Fidelity debated in prime time

The termination of the engagement of the Spanish aristocrat Tamara Falcó, due to the news that the groom had been unfaithful, sparked a great debate in public opinion in Spain regarding fidelity. Some research backs up what many have defended tooth and nail for weeks: the relationship with a person in an unconditional and permanent way is important to us, and a lot.

Just two days after the announcement of the engagement, the leak of a video in which Íñigo Onieva appeared kissing another woman this summer put an end to his relationship with Tamara Falcó.

A few days later, the Marchioness of Griñón appeared on the television program El Hormiguero (Antena 3), where he had a conflict with journalist Juan del Val. Faced with Del Val’s statement that “fidelity is something unnatural”, Falcó defended that human beings are capable of dominating impulses and defended the value of fidelity for marital happiness.

Your intervention in full prime time on Spanish television was followed at its maximum audience by 3.3 million Spaniards, the second best data of the year for the program. On social networks and in various media, a conversation began in which many joined in the defense of exclusivity in couple relationships.

The vast majority want monogamy

A few months ago, a poll by

dB for the newspaper El País

has shown precisely that Spanish society is more traditional than suggested reality shows

as First Dates or La isla de las tentaciones [“A ilha das tentações”]. Journalist Patricia Gosálvez sums up the survey’s conclusions this way: “And how do we love today? According to the vast majority of the 2.000 interviewed, we do this as a couple, in a heterosexual, monogamous way, in cohabitation and with stability.”

In fact, despite the insistence on open relationships (polyamory) on the part of some journalistic information and songs, 83, 2% of respondents say they prefer monogamy as a model, and an even larger majority (94,6%) is actually monogamous.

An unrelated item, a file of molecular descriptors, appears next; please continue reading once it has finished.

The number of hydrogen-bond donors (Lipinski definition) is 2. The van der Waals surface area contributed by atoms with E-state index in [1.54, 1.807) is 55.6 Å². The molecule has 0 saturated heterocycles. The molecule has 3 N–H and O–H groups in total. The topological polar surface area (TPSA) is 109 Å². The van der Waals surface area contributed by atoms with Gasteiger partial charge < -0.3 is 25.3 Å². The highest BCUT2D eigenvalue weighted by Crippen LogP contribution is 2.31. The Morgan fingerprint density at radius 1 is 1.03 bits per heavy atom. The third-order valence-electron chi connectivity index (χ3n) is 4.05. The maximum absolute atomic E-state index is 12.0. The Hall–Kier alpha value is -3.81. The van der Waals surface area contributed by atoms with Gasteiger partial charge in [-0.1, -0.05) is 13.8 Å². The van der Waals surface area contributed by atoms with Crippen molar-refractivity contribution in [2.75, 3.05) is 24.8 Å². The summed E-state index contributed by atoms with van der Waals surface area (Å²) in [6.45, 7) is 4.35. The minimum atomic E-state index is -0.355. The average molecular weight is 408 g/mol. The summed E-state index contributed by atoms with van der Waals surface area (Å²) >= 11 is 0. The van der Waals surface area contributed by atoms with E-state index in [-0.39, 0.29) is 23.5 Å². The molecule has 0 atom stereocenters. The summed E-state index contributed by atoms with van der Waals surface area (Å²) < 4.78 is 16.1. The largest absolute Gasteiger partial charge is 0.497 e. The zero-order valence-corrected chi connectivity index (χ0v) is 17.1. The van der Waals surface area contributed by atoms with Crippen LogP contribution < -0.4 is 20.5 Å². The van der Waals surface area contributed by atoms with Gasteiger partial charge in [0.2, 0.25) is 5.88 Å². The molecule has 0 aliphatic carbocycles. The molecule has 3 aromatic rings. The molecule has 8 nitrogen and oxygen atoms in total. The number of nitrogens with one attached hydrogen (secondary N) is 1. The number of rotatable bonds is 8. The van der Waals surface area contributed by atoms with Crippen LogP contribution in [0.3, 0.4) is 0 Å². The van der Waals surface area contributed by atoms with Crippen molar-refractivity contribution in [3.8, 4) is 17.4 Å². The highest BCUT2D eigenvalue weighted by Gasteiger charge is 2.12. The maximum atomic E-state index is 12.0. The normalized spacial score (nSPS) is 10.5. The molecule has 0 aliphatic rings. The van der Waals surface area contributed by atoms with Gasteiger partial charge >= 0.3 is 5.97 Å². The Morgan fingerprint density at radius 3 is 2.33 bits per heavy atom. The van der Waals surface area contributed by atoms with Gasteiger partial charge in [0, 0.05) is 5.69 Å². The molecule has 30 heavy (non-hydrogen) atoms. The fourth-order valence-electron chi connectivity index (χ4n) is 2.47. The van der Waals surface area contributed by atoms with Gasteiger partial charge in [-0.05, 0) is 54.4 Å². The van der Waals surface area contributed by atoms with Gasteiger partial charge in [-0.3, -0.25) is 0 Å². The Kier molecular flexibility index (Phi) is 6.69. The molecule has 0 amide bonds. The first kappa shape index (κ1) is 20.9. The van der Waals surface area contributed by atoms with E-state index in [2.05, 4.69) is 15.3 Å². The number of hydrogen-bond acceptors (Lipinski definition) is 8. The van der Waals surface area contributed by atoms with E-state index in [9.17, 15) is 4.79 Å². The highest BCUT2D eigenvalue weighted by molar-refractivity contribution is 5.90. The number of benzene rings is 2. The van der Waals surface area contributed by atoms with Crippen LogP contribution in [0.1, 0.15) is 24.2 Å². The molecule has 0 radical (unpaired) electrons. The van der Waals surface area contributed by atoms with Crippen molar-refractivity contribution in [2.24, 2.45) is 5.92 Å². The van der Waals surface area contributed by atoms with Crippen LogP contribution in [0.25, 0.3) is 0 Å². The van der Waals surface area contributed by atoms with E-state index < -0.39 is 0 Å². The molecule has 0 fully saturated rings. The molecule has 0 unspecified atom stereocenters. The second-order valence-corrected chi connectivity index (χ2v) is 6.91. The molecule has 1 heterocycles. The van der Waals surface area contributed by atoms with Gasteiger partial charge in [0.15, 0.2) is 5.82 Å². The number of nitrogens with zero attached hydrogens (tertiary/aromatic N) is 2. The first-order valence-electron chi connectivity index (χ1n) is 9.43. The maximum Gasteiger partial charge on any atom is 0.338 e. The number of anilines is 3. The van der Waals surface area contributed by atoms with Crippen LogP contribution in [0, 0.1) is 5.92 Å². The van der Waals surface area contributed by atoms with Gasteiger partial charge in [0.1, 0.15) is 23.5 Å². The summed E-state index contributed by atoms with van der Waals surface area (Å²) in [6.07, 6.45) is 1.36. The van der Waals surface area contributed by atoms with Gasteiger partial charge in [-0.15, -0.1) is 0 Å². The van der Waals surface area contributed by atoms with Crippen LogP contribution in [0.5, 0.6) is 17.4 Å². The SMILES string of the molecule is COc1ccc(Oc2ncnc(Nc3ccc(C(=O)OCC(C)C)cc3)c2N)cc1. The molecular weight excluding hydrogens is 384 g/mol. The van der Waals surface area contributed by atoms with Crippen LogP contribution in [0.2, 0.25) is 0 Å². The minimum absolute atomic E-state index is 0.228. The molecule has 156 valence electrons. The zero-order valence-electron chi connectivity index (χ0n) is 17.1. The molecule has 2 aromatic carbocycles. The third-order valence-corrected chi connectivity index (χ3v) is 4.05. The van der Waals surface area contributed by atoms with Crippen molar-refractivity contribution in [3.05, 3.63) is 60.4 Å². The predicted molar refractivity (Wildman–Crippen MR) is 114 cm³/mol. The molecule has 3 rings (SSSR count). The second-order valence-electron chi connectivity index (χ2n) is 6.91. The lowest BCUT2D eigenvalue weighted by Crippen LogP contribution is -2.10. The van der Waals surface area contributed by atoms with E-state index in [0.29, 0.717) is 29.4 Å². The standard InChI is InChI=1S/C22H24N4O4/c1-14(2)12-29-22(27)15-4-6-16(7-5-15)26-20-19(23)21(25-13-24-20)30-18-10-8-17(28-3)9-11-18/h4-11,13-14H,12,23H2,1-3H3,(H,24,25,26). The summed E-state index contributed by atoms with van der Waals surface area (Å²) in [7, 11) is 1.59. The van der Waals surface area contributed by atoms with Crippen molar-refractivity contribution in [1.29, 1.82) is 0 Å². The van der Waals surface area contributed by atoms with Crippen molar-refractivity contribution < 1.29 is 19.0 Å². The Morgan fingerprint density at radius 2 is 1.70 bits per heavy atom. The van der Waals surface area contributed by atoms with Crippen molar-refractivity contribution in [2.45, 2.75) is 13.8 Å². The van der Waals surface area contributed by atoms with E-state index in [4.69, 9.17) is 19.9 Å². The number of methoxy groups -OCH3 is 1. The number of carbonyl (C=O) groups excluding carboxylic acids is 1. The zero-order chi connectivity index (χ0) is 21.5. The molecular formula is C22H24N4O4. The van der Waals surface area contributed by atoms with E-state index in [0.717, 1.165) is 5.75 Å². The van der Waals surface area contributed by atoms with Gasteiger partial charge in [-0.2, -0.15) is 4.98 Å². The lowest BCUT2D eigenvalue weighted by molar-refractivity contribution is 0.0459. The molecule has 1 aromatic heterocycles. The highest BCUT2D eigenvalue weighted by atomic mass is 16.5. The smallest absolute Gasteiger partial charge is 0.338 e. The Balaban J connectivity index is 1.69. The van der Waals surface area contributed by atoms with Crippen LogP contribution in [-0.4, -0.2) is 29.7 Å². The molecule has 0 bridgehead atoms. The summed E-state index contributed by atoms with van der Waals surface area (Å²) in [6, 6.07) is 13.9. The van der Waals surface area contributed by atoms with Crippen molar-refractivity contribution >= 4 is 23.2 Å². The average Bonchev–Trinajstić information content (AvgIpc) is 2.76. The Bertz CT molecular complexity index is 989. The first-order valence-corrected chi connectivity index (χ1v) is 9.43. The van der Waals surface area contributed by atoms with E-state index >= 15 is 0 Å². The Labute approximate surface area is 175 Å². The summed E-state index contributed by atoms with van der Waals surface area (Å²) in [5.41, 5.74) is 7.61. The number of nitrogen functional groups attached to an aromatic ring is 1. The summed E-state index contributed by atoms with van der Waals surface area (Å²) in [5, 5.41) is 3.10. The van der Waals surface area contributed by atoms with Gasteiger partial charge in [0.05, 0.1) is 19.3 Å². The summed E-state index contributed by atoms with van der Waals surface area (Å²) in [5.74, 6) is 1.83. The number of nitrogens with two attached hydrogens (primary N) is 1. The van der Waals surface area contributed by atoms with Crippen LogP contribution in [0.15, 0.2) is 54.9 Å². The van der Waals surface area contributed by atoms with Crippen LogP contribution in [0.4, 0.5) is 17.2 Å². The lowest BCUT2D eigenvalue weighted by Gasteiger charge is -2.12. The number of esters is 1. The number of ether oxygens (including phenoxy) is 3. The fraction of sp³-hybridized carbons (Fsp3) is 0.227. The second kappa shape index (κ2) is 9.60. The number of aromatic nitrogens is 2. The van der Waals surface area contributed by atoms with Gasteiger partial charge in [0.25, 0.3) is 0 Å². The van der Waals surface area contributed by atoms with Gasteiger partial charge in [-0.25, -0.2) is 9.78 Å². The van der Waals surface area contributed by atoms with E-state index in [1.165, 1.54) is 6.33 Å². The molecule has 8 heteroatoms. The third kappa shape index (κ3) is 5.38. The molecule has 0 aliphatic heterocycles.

Some people who practice polyamory say they find in this type of relationship a way of not being unfaithful (there being no commitment of exclusivity that can be broken), or a way to back up one’s own instincts. This is how Diana Adams, an American activist for the recognition of the rights of polyamorous relationships, which she has been practicing for almost ten years, puts it: “I think it’s interesting to see that monogamous couples end up neutralizing their sexual desires, unlike polygamous ones.”

However, a study published in 2022 shows that dissatisfaction among those who have experienced polyamory is high. In a sample of more than 3.000 single US adults, one in ten had been involved in a relationship with more than one person , and of those, only 33% said they would repeat the experience. On the other hand, 33% recognize that the emotional effects associated with such relationships are “too difficult to manage”.

The ideal and the difficulties

Despite the desire for fidelity that is in us, observes Martiño Rodríguez-González, family therapist and professor at the University of Navarra, current lifestyles pose obstacles for him: “We live in a culture that promotes aspects that make fidelity and stability difficult, such as job changes and demands, the trivialization of extramarital relationships, etc. We also have an idea of love as something uncontrollable (passion), or as something you don’t need to take care of, because it grows on its own and we think that everyone knows how to love automatically, without any effort. load on the spouse, demanding too much on the professional and human level.”

Notwithstanding, and in spite of the current problems, the data they also say that a large majority prefers marriage – a union that a priori is called to last – to new forms of coexistence, such as stable unions. The latest figures from INE in Spain show that there are 9.4 million marriages, compared to 1.8 million stable unions. That is, 84% of couples initially bet on permanence, despite the difficulties that may arise.

©2022 ACEPRENSA. Published with permission. Original in Spanish.

Recent Articles